Ed Morrissey of Hot Air has written a column for The Fiscal Times which outlines the completely unacceptable way in which due process is ignored on college campuses.

Guilt by Accusation—How Colleges Deal with Campus Sex

Imagine living in a place where those accused of committing violent crimes are considered by the system to be guilty until the accused can prove their innocence. In such a place, the system may not even wait for an alleged victim to complain of a crime being committed, but bring charges on their own based on sheer speculation. The accused gets no access to the evidence or the witnesses, and receives no answers when asking questions about them. The same system that convicts the alleged perpetrator hears the only appeal available.

Sounds like a terrible place to live, right? Reminiscent of the old Soviet Union, maybe, or a banana republic? Unfortunately, that far-off land may be in our own back yards, at the local college or university. It may take an avalanche of lawsuits to restore due process at the very institutions on which we rely for finishing the education of our best and brightest.

Take the example of a male student at the University of Massachusetts at Amherst, who filed suit against the school after having found him guilty of sexual misconduct. During a dorm room party, he met a young woman attending Amherst, flirted for a while, danced and socialized, and then had consensual sex, according to the lawsuit. The female student could not recall what happened the next morning, and went for an evaluation at the campus health center. The next day she filed a written complaint, which never included any accusations of rape, assault, or harassment.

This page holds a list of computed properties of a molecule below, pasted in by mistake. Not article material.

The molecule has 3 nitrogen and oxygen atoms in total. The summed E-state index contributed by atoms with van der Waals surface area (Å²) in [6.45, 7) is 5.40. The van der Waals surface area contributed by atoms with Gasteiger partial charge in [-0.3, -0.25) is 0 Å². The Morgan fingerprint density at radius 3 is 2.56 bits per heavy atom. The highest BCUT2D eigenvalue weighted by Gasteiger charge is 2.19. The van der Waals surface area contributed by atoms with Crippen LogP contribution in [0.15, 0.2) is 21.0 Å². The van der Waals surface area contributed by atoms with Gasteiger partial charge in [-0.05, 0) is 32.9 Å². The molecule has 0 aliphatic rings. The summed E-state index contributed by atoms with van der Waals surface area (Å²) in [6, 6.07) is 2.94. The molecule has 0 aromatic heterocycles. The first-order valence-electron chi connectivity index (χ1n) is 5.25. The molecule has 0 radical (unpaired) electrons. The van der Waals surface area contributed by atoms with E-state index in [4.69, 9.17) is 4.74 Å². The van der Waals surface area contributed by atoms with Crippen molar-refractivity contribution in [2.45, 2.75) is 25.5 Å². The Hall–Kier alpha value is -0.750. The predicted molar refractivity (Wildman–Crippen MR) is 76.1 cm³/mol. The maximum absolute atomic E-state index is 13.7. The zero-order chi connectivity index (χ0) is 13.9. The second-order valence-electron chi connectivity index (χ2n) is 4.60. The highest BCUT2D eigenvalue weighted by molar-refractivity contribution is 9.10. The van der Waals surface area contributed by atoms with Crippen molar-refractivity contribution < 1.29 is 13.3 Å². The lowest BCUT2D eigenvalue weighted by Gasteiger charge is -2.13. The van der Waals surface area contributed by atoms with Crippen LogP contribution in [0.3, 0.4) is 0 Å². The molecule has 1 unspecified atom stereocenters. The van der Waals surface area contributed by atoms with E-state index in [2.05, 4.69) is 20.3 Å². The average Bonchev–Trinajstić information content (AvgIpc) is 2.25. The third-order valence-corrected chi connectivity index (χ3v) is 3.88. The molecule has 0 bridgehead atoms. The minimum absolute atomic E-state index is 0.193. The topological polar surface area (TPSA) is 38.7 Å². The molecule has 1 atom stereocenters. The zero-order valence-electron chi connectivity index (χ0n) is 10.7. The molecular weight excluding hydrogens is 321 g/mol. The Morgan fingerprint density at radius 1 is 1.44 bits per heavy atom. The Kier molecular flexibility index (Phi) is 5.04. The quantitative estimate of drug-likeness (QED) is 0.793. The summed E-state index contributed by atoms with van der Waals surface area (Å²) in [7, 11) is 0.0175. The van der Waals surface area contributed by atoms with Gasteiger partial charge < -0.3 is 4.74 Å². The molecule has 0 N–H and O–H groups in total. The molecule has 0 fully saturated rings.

Yet Amherst immediately opened an investigation of those specific allegations and ordered him to move off campus. Two months later, the school held a hearing without providing the accused with access to the complete set of documentation, and evidence was ignored – as were a number of the questions asked by the accused. After three days, Amherst informed him that he was determined to be “responsible” for “sexual harassment, sexual misconduct, and [violating] community living standards.” The school expelled him after he appealed to the same administration responsible for the original hearing.